I’m a perfectionist. I like doing things right the first time.
Short staffing; changing priorities
The challenges of COVID and short staffing have made this impossible. My priorities change daily and occasionally hourly. As soon as I start on one project I’m told to switch to another project with a short deadline and to leave my half-completed work to another day or to others.
If I don’t immediately stop the project in which I’ve already invested planning time, I won’t make the new project’s deadline. Because I’m forced to work unreasonably fast, I make dozens of mistakes. I agonize over these, but my high-demand, high expectation supervisor always says, “Just keep moving fast.”
I’m stressed out all the time. My supervisor tells me I’m doing great, that no one could expect more. I worry that she doesn’t realize how many mistakes I’m actually making and will one day tell me she’s laying me off because I don’t measure up.
I can’t work any faster. I’m afraid something’s got to give and I’m afraid it’s me.
Avoid a meltdown
If you want to avoid a meltdown, you need to understand the truth of your position and not manufacture additional, unneeded pressure.
You’re a starter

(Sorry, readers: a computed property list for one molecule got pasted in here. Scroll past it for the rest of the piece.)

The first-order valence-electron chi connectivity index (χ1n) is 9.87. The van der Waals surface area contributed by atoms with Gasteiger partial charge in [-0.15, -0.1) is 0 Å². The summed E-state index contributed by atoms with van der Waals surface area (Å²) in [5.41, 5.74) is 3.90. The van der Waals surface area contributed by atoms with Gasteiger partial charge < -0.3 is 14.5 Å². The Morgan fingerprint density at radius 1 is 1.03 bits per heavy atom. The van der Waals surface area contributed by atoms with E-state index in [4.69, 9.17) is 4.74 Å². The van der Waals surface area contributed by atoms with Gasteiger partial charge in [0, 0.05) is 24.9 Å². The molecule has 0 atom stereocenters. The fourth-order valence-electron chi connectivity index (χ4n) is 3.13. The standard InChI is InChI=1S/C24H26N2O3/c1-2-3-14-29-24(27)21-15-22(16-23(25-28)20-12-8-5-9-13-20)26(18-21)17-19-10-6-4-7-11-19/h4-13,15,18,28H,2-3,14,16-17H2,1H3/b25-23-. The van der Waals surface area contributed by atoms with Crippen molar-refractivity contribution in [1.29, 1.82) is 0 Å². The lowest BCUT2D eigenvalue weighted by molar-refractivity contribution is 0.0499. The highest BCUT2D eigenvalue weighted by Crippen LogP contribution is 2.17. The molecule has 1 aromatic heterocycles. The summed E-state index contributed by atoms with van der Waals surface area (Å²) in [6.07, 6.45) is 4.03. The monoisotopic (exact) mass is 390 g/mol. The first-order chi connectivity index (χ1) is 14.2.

You appear to occupy a triage position in which you regularly start projects and leave secondary work to others. During massive emergencies, primary doctors take care of the most crucial emergencies and leave non-life-threatening medical issues to others. These primary physicians can’t afford the time it takes to set broken legs if it delays their saving another person from bleeding out. If this first-responder, triage description fits your reality, stop beating yourself up for not completing every project. You’re the “starter.”
Let perfectionism go
Next, let perfectionism go. Perfect takes time you don’t have and gets in the way of fast, good enough and done.
Along with this, stop second-guessing your supervisor’s assessment. When a high-expectation supervisor says you’re doing great, you probably are. If you fear she’s hiding her true feelings, just say, “Hey boss, you can be honest. I want to do the best possible job. I’m making mistakes.”
Let your supervisor know before you crack
Finally, let her know you’re at over-capacity. One common mistake otherwise terrific employees make is accepting more and more assignments until they ultimately crash. Don’t let that happen to you.
© 2020, Lynne Curry
Lynne Curry, Ph.D., SPHR, is the author of “Beating the Workplace Bully” (AMACOM, 2016, https://amzn.to/30V5JO6) and “Solutions”, https://amzn.to/2GYlnAN (both books are rated 4.8 out of 5 stars on Amazon.com). Send your questions to her at firstname.lastname@example.org, visit her @ www.communicationworks.net or follow her on twitter @lynnecurry10.
One thought on “Avoiding a Meltdown: When Something Has To Give & You Fear It’s You”
Inspiring! Let’s hope our friend is able to nip it in the bud and that the boss listens when she/he tells the boss they’re at over-capacity. There is a lot of stress out there, even in better times, and especially now.